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  Section: Introduction to Botany » The Cell
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The Cell
  The Cell Doctrine
  Golgi Bodies
  Endoplasmic Reticulum
  Nuclear Membrane
  Cell Membrane
  Cell Walls
  A Single-celled Imposter

Mitochondria are minute organelles measuring approximately 1 by 3 microns. Mitochondria are said to be the “power houses” of the cell because many of the chemical changes associated with respiration take place in these structures. As glucose is broken down in respiration, energy is released. This energy goesi nto the manufacture of ATP (adenosine triphosphate).
A mitochondrion. The inner membrane of this doublsmembraned structure has folds that extend into the interior of the organelle. This infolding increases the inner surface area.
Figure 2-6 A mitochondrion. The inner membrane of this double membraned structure has folds that extend into the interior of the organelle. This infolding increases the inner surface area.

This breakdown is achieved stepwise, and while some of the steps occur in the cytoplasm, most of the changes occur in the mitochondria. A much larger amount of ATP is manufactured in the mitochondria, and the ATP that is made there is stored there. The mitochondria, then, contain the energy reserves that are called upon to do the work of the cell; thus the nickname “power houses.”

It is not the aim at this point to consider the chemistry of respiration but,rather, to consider the structure of the mitochondria. Whereas these structures are present in all eukaryotic cells, they are not present in prokaryotes. Structurally, they resemble chloroplasts in that they each possess a double membrane system: an outer smooth membrane and an inner, much convoluted membrane.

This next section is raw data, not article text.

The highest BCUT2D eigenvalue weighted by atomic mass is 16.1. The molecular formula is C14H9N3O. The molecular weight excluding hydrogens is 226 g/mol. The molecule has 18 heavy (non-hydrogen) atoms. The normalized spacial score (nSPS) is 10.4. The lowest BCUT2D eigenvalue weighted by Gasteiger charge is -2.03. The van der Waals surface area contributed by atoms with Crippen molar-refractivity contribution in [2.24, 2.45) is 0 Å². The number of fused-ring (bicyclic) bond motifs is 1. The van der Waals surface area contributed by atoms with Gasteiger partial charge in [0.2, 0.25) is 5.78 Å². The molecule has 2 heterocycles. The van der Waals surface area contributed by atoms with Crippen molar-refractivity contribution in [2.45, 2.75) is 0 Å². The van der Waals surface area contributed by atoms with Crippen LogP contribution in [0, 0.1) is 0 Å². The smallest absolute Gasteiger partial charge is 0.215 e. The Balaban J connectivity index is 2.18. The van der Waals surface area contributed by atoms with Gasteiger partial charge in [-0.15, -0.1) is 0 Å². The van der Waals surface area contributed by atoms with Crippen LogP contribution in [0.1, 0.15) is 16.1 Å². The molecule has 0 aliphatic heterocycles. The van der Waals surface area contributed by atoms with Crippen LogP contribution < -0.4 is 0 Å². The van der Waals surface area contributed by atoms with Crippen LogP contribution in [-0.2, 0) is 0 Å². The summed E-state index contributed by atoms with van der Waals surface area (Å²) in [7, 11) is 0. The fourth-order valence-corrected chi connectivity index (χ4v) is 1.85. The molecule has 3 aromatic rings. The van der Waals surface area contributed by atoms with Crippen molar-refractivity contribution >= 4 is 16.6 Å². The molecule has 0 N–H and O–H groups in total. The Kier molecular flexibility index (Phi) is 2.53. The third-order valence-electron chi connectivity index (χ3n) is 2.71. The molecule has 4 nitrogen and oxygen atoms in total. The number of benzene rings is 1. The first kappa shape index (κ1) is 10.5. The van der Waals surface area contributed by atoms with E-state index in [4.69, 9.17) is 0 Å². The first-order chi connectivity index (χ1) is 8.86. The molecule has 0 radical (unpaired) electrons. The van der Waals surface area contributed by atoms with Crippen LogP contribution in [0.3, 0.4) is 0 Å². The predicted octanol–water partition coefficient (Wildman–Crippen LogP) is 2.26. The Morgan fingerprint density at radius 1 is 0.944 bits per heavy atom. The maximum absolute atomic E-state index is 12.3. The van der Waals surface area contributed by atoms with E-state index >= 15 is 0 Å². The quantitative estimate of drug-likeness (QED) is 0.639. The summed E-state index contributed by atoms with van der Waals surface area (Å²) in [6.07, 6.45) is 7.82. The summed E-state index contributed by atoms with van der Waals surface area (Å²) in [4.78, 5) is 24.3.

The outer membrane contains passageways. The inner membrane is impermeable. The inward projecting parts of the inner membrane are called cristae; in plants, they commonly appear as tubules. Many enzymes involved in the chemistry of respiration are aligned along these cristae. Every chemical change requires its own particular kind of enzyme, and the various enzymes appear to be arranged here in a proper sequencing. There are perhaps as many as seventy different kinds of enzymes in the mitochondria.

Given that mitochondria are associated with steps in respiration and energy harvesting, one might suppose that they would be found where the most energy is required. The cluster of mitochondria found at the bases of flagella appears to confirm this assumption. While not forgetting that our concern is botany, it is interesting to note that 500 times more mitochondria are found in heart muscle cells than are found in cells of other, less active muscles.

As already indicated, mitochondria from different kinds of cells, and even from different kinds of organisms, have quite similar structures: and, of course, they all perform the same functions.

As is true of chloroplasts, mitochondria have their own DNA, RNA (ribonucleic acid), and ribosomes. Further, both mitochondria and chloroplasts are self-replicating structures; that is, all mitochondria come from previously existing mitochondria, and all chloroplasts come from previously existing chloroplasts.

Mitochondria are, then, semi-autonomous. They are only partially dependent on nuclear genes. Professor Lynn Margulis postulates that their presence in cells is a consequence of invasion; that is, mitochondria came to be in cells by virtue of a prokaryotic cell crawling into another prokaryote and taking up residence there. The event is called endosymbiosis and is thought to have taken place approximately one and one-half billion years ago. The same is proposed regarding other organelles; Professor Margulis further suggests that the origin of mitochondria may be traced to purple bacteria entering a prokaryote in this manner.

Mitochondrial DNA replication and the division of mitochondria are not synchronized with nuclear division.


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